The school year has just begun and the new superintendent of Tampa Bay's Catholic schools already has a lot of homework.
Leaders of the Diocese of St. Petersburg have high hopes for Alberto Vazquez-Matos. They hope he will boost student enrollment, reach out to Hispanics, improve relations among schools and solidify their Catholic identity as they compete with public schools for students.
"He's very bright, very articulate," Tampa Catholic High School principal Thomas Reidy said. "I'm very impressed. He has a very clear vision with what he wants to do with our schools and our diocese. I think he keeps the tenets of the Catholic faith and the visions of the bishop at the center of everything he does."
Vazquez-Matos was a teacher, principal and associate superintendent in New York for 11 years before he moved to Tampa this year to take the reins of the schools in the Diocese of St. Petersburg — which are in Hillsborough, Pinellas, Citrus, Hernando and Pasco counties and enroll nearly 12,600 students.
"One of the issues that every diocese is tackling across the country is strengthening the Catholic school," he said. "That includes increasing enrollment and creating viable and vital schools for the future."
Between 2000 and 2010, student enrollment in Catholic schools nationwide declined by 20 percent, or more than half a million students, according to the National Catholic Education Association. In the same decade, about 20 percent of Catholic schools in the country were closed or consolidated.
"This is a new opportunity for us. For many years, we've sat on our own laurels of success," said Father Michael Conway, the director of St. Petersburg Catholic High School. "We're facing challenges in the changing demographics, the economic times. … There's now a new influx of Hispanic population, and it's a catalyst to renew and strengthen the Catholic school system itself."
At 35, Vazquez-Matos is the second youngest superintendent of Catholic schools in the nation, according to the National Catholic Education Association. (Cincinnati's Catholic superintendent is a year younger.)
He is the same age as Tampa Catholic's Reidy, who counts their relative youthfulness as a positive when it comes to connecting with students on spiritual matters. Teens also communicate differently today, relying on social networking and texting, which came about when the two school leaders were in their 20s.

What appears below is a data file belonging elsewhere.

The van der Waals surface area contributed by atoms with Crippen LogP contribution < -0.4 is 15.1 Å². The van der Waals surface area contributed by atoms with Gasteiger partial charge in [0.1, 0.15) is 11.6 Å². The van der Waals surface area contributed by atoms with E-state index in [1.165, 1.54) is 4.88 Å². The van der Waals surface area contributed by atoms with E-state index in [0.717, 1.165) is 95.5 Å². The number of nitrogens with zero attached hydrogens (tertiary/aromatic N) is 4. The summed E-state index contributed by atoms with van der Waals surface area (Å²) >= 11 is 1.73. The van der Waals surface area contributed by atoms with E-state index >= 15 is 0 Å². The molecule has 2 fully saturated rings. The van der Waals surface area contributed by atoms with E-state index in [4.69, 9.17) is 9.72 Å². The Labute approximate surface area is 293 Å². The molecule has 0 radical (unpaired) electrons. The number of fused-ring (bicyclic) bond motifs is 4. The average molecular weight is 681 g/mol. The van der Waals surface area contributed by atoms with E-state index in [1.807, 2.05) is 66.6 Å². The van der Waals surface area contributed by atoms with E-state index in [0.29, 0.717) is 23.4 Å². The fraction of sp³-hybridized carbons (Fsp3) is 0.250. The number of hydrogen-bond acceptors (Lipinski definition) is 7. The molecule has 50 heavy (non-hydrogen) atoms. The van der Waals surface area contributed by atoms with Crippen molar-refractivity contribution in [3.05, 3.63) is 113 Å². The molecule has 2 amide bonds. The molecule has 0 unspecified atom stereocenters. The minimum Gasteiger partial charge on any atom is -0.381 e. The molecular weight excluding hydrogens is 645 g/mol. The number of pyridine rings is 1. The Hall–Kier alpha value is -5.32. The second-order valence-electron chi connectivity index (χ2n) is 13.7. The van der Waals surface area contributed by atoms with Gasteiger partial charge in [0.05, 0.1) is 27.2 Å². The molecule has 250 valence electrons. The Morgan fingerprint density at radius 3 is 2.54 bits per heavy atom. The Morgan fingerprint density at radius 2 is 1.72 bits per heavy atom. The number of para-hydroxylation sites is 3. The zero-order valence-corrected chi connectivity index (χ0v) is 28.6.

"I think what I lack in experience in years hopefully I make up for in energy and the ability to relate to our students," Reidy said. "I say to our students — and Alberto can say the same thing — it wasn't too long when I was in high school."
Local diocese leaders said several factors made Vazquez-Matos an attractive candidate — out of a pool of 75 applicants — to replace John Cummings, who resigned after a long illness.
"He came from a larger school system," said Frank Murphy, the diocese spokesman. "He had a variety of experience, he's young and very energetic, and has a Hispanic background."
In Brooklyn, Vazquez-Matos oversaw 43 of the 109 Catholic elementary schools in that region. He also helped schools transition from being governed by parishes to advisory boards.
"He's a faith-filled person who brings a lot of personality to situations we're in," said Ted Musco, an associate superintendent in the Diocese of Brooklyn.
Conway, who helped pick Vazquez-Matos, said he hopes the new superintendent will use his experience in Brooklyn to encourage more collaboration among local schools.
"The Diocese of St. Petersburg oversees the schools, but not as a school system like the public school system. All schools have been on their own," Conway said. "We're all in same boat together and facing the same issues, so why not put together our resources?"
Vazquez-Matos attributes the declining enrollment in Catholic schools in part to the economy and rising overhead costs, but said that doesn't mean the interest in Catholic schools isn't there.
"We need to start marketing success stories," he said. "The more that we share the success stories in schools, the more people can see investment for their future and child. …"
Vazquez-Matos, who attended Catholic schools in the Archdiocese of New York, is convinced of the value of Catholic schools, which he says offer something public schools don't.
"We believe in value-infused curriculum," he said. "(Our) approach is not just to care for the physical, mental and psychological aspect of the student but the spiritual one as well."
Teachers are encouraged. Said Barbara Prendergast, St. Petersburg Catholic High teacher of 28 years: "He is the first superintendent who made himself visible to teachers. He came to our opening day retreat and spoke to us."
Times staff writer Justin George contributed to this report.